Six reasons why China's economy is weaker than you think

Geoffrey M. Hodgson, Hertfordshire Business School
The UK has rolled out the red carpet for Chinese president Xi Jinping on his five-day official visit. He is being given the royal treatment, including a stay at Buckingham Palace, a ride in a state carriage along The Mall and several banquets. The trip will also include plenty of time with the British prime minister, David Cameron, who is keen to discuss the trade and investment that the UK hopes to secure from the visit.
Britain’s pivot to China is largely based on its economic strength. And yet there is cause for concern. Having been the locomotive for global growth following the financial crisis in 2008, Chinese growth has now slowed and its economy is looking increasingly fragile. The latest GDP figures came in at just under 7%, significantly down from the astounding annual rate of more than 9% per year between 1990 and 2010.

Exports from China have declined, and exports to China must battle against the depreciating yuan. China’s slowdown has depressed global commodity prices, adversely affecting big exporting countries such as Brazil and Russia.

Some leading economists have been very optimistic about China. Nobel Laureate Robert Fogel published an article in 2010 that predicted that China’s GDP will grow at an average annual rate of more than 8% until 2040, when its GDP per capita would be twice that projected for Europe and similar to that in the United States. Fogel used a textbook method of analysis to predict an unrelenting upward path.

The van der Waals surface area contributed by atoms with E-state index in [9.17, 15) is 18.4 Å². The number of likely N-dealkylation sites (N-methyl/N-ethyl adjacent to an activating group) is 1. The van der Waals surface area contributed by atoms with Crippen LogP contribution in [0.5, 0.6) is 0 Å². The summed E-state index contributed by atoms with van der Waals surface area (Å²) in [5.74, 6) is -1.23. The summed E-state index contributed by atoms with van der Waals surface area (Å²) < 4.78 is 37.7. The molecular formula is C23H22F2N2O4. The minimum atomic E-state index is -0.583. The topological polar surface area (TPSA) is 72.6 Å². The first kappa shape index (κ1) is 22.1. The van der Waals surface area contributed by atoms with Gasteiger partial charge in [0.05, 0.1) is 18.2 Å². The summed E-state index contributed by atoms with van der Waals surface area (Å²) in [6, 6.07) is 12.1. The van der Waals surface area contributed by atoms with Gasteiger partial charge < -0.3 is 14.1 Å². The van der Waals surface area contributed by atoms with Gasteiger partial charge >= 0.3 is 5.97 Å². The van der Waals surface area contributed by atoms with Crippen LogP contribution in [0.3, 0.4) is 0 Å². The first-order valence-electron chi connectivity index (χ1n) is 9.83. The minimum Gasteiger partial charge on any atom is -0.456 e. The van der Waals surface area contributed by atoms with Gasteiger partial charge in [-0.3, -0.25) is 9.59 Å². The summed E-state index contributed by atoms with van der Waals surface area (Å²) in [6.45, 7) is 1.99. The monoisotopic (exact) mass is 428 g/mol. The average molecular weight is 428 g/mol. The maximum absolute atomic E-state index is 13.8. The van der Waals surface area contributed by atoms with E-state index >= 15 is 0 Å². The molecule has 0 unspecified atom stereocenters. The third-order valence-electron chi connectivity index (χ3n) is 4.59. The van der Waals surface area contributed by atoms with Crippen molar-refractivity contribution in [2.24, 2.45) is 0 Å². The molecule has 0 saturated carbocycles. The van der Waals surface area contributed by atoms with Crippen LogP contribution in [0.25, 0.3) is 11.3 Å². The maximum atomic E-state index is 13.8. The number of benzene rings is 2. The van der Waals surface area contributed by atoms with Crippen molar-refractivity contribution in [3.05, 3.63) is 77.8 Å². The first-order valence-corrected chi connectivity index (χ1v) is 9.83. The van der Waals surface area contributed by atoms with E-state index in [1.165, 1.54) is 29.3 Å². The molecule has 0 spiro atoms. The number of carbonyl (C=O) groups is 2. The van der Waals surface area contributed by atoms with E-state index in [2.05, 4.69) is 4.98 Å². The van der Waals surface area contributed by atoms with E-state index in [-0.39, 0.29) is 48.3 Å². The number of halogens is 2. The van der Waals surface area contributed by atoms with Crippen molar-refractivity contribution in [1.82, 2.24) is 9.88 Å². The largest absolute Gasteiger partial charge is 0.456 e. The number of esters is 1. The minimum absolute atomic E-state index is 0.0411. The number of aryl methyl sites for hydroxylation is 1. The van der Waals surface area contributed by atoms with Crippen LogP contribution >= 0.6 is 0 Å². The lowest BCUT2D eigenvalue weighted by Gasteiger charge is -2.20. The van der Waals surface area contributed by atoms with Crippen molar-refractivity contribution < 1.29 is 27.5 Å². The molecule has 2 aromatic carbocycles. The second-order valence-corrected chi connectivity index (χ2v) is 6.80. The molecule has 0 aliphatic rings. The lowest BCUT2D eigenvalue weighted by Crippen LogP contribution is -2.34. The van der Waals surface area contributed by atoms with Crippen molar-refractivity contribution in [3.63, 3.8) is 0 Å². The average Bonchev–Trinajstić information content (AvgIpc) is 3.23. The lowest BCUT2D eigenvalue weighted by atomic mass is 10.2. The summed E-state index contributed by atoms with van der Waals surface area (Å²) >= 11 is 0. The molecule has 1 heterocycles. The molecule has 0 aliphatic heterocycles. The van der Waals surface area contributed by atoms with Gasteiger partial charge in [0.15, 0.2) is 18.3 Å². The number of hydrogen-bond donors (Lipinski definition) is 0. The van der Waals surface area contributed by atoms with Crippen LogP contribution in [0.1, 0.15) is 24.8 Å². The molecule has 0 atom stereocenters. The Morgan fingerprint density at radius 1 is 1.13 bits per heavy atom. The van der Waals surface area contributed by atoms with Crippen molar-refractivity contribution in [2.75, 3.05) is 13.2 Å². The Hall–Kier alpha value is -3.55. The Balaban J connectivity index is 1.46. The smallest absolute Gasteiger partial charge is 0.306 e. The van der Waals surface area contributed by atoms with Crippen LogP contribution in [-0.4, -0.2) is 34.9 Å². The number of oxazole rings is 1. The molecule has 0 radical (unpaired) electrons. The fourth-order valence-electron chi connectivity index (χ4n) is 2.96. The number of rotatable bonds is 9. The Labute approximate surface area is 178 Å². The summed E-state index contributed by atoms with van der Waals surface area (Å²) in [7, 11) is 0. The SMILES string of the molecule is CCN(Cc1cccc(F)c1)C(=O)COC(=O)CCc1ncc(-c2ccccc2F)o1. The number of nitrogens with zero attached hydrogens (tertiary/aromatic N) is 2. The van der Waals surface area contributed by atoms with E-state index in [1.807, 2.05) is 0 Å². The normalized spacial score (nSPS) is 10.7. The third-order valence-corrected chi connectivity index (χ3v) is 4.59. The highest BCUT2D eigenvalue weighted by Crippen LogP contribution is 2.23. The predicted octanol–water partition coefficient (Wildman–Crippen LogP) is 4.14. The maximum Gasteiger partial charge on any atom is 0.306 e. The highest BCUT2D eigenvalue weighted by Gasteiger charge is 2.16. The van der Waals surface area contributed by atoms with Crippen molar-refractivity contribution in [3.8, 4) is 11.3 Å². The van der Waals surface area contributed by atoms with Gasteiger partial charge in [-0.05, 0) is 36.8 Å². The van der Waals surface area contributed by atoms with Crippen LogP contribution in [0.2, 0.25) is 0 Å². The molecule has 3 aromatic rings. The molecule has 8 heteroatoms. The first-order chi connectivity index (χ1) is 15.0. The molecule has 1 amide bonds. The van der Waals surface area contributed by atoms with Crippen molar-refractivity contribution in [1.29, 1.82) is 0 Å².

But as countries grow, their service sectors tend to increase as a proportion of output and employment. Rates of growth of productivity in services tend to be much lower than in manufacturing or agriculture. Hence, in any economy, growth rates are likely to slow down through changes in economic structure. There are several other reasons why China’s economic growth is set to stall.

1. Demographic shifts

China will experience an adverse demographic shift in the coming decades. Three decades of the one-child policy has reduced the number of adults of working age. The recent and ongoing relaxation of that policy, plus a big decline in infant mortality, increases the number of children. Older people are living longer, due to improved healthcare and reduced poverty. Hence the average number of children and old people, which needs to be supported by each person in work, is set to increase dramatically.

China’s population is ageing. Hung Chung Chih /

2. Chinese GDP per capita is still low

GDP is way below that of the US and other developed countries. World Bank Figures for 2014 put China’s GDP per capita at about 24% of that in the US. In the 20th century, only five countries managed to grow from 24% or less of US GDP per capita to 60% or more of US GDP per capita. They were Japan, Taiwan, South Korea, Singapore and Hong Kong. China still has a long way to go.

3. Lack of democracy